Yes, the comparisons to artists like Spacemen 3, The Sonics, The Rolling Stones, and The Brian Jonestown Massacre are immediate on The Peoples Temple debut LP, Sons of Stone. The recording itself is thin, like a relic from the ’60s, but not without an abundance of guitar screech. And, like the Brian Jonestown Massare, this Lansing, Michigan foursome also take their name from the same doomed cult of Jim Jones (Jonestown being the site of the cult’s mass suicide in Guyana and The Peoples Temple being the name of Jones’ church). Nevertheless, once you put the similarities aside you’ll find this young band of brothers (Spencer and William Young and Alex and George Szegedy) are the rarest breed amongst today’s rising crop of garage rockers — An act who are more than the sum of their influences.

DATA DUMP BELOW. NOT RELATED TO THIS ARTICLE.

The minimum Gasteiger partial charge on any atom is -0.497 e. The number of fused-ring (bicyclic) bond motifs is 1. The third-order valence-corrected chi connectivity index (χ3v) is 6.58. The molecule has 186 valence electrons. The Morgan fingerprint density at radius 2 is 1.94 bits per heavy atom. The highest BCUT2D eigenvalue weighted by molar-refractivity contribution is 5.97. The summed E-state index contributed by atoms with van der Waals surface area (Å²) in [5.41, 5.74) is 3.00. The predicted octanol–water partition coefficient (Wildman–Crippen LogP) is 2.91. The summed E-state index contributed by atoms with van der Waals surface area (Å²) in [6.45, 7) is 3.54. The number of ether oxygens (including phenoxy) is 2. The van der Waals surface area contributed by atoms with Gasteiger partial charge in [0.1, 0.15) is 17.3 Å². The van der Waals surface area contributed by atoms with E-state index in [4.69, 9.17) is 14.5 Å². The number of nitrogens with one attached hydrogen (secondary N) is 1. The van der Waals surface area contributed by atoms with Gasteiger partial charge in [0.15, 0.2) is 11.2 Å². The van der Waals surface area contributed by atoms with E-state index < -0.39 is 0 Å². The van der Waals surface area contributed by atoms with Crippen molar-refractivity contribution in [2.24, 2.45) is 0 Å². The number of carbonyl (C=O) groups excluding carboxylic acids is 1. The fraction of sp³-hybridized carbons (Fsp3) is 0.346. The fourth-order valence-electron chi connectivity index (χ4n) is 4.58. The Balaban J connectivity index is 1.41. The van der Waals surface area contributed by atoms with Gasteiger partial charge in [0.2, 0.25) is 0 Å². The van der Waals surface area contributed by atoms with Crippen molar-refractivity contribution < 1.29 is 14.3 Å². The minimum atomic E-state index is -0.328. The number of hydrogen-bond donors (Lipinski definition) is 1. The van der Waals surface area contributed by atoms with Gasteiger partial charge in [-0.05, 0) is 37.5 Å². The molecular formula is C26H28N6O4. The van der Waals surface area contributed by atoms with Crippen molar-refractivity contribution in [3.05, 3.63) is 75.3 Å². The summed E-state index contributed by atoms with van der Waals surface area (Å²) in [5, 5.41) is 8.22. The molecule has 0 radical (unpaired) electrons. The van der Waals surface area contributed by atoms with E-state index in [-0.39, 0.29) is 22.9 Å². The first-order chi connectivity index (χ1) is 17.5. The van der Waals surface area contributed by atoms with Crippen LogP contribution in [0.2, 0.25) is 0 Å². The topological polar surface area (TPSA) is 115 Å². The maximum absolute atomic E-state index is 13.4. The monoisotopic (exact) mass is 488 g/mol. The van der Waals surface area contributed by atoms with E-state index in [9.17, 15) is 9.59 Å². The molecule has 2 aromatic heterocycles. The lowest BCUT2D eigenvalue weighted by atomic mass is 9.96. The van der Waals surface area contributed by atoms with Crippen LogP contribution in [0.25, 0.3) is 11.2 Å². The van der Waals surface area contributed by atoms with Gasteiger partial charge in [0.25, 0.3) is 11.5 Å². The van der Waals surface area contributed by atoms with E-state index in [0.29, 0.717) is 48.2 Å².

Key here, is the maturity and variety of their songcraft. Sons of Stone begins with the title track, a mid-tempo, psychedelic rock track driven by a glimmering and repetitive guitar riff and surrounded by generous amounts of feedback and echo. “Visions of Stone” and “Where You Gonna Go,” meanwhile, are more stripped down, and steeped in the tradition of early British Invasion bands. Later you’ll encounter atmospheric meditations, a la Spacemen 3, on “Never Really (Saw Me Comin’ Round”) and Middle Eastern influences creep into “The Surf.” It’s on tracks like “Starscteamer” and “Axe Man,” though, that the brothers really show their skill. The former is a blazing garage rock number, played over a track of excited screams. The background could be uncontrolled teenagers seeing The Beatles for the first time, guitar strings being shredded to death, amps on fire, or some of each. On the latter, The Peoples Temple, incorporate elements of early 21st century garage rockers like The Strokes or Franz Ferdinand into their mix. The bass line is positively danceable, as is the beat, and the guitars alternate between short, pointed bits and looser, dangling rhythms. It all culminates in a huge, memorable chorus that is both agitated and delightful to sing. Give this one a quick studio shine and it could dominate airwaves. Give yourself in to this album, however, and there’s no doubt it will dominate your turntable. 9 out of 10 on The Rockometer.